The Leader's Ledger

Posted by Jessica Straus on

Good morning,

While it’s encouraging that slightly fewer Americans applied for unemployment benefits last week, the real news is that the economic growth is still too slow to generate enough good-paying jobs. Underemployment went up to 18.2% in April, and as Jim Pethokoukis pointed out, the jobless recovery is also an “income-less recovery.” Take-home pay hasn’t grown over the past two years and 95% of Americans have seen their debts rise and incomes fall. Americans are facing high debt, high gas prices, and uncertainty in the job market, which is why House Republicans are committed to advancing pro-growth tax cuts and repealing harmful regulations to spur job creation and boost wages.

Today In History: In 1469, the Italian philosopher and writer Niccolo Machiavelli was born. Machiavelli entered the political service of his native Florence by the time he was 29 and became one of the fathers of modern political theory.

Birthdays: Rep. Ralph Hall, Marisol Garibay, Polson Kanneth, Willie Geist, Christina Hendricks, Frankie Valli, James Brown, Sugar Ray Robinson, Nina Garcia

Here are the Top 5 things you need to know today…

1. Leader Cantor: Virginia’s Pro-Growth Environment Policies Presents A Clear Contrast To The Obama Administration. “In Virginia, what is a constant is our very pro-business mentality,” Cantor said. “Candidates of either party have always run on a message that we’re open for business. And this election is about rejecting an administration that has been hostile to small business.” Politico

2. At Microsoft’s Home of the Future, Leader Cantor Talks About Spurring Innovation & Growth. Leader Cantor said, “Washington ought not to be in business at the capitol, of choosing which innovations are best. That is left up to people in the markets, but our job is to try and sense what we can do to build a better climate for innovation like this.” FOX 13 Seattle

3. Facing A Faltering Economy, Small Business Owners Are Hesitant To Hire. Many small business owners aren’t hiring or expanding because the outlook for the economy, or their own companies, is uncertain. That raises the question of whether small businesses will give the economy the boost that it needs. Economists say that in past recoveries, small companies were the first to hire. When the economy was improving, they were more nimble than large companies because they didn’t have the bureaucracy that can slow the hiring process. Their hiring helped propel the economy forward. The economy is growing, but that growth has slowed — and so has the pace of hiring among business with less than 500 employees. AP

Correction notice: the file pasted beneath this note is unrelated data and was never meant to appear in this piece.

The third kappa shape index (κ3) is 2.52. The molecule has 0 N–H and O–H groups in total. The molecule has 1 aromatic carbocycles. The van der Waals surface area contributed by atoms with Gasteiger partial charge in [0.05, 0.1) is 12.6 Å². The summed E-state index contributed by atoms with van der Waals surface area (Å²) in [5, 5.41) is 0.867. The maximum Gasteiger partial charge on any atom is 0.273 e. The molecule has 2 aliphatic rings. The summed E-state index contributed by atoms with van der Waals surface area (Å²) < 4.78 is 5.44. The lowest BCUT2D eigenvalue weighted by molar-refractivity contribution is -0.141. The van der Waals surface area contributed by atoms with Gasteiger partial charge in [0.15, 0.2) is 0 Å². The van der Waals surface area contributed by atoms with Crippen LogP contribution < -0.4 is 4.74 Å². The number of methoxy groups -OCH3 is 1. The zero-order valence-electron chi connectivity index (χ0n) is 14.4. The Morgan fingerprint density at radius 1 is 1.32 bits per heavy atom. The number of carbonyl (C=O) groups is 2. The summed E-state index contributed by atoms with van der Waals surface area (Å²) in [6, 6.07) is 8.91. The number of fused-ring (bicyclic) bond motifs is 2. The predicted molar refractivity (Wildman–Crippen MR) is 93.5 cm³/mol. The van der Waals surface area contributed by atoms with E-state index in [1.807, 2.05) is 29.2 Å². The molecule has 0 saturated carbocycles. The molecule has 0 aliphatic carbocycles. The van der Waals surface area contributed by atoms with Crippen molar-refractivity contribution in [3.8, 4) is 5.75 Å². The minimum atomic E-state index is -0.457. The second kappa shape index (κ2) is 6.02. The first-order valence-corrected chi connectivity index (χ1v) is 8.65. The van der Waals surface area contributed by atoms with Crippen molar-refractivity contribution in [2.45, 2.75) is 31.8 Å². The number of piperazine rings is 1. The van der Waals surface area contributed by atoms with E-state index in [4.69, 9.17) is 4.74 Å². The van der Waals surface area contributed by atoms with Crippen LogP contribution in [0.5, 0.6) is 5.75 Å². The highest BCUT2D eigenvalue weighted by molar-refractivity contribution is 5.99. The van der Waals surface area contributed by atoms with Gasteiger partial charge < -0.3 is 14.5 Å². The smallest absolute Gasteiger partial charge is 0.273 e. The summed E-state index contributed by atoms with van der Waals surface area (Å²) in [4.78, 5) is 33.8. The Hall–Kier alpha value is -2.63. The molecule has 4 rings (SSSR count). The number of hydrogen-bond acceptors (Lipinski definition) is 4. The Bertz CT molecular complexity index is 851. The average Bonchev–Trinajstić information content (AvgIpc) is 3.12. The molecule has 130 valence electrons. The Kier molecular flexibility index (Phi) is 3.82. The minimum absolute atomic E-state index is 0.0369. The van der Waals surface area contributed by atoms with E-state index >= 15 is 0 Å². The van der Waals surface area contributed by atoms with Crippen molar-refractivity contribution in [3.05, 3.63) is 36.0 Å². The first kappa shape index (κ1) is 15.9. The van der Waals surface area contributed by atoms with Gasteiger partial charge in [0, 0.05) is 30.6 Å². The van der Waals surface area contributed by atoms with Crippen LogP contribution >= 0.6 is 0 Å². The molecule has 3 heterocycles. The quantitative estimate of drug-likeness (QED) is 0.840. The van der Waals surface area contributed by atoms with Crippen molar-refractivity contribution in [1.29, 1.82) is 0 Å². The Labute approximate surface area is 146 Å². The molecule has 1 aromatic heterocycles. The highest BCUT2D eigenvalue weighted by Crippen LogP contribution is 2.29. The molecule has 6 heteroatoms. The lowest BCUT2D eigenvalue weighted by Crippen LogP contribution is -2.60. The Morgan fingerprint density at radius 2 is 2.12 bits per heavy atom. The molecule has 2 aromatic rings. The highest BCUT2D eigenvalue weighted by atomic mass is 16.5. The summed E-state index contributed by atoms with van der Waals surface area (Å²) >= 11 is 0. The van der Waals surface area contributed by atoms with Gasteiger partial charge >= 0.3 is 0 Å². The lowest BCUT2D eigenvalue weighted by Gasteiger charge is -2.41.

4. Small Biz Council: JOBS Act Helps Boost Businesses From Almost Every Industry. Karen Kerrigan, president of the Small Business & Entrepreneurship Council, said that for small businesses strapped for startup cash, access to fundraising platforms can’t come soon enough. The president’s signing of the JOBS Act has given small businesses a much needed boost of optimism in a lagging recovery, Kerrigan said. …“Businesses from almost every industry that have an established consumer base and can demonstrate the potential for growth will have a place in these platforms,” she said. “It’s a dynamic marketplace, and any business will be able to benefit.” FOX Business

5. ObamaCare’s Broken Promises: Government Takeover Will Increase The Cost of Health Care Coverage. Thanks to ObamaCare, more people will find themselves without health insurance. It turns out President Obama's signature accomplishment was so badly drafted that businesses are likely to find it more cost-effective to pay a government penalty than provide insurance to their employees. As a result, up to 6 million Americans with jobs could either be forced to find more expensive individual plans or go uninsured and pay the individual-mandate fine. …"The law offers employers a financial incentive to drop, not keep, offering coverage to their employees," the committee's chairman, Rep. Dave Camp, Michigan Republican, told The Washington Times. "When it comes down to the bottom line, companies could save billions of dollars by ceasing to offer health insurance while simultaneously placing millions of Americans on taxpayer-funded exchanges." Washington Times Editorial

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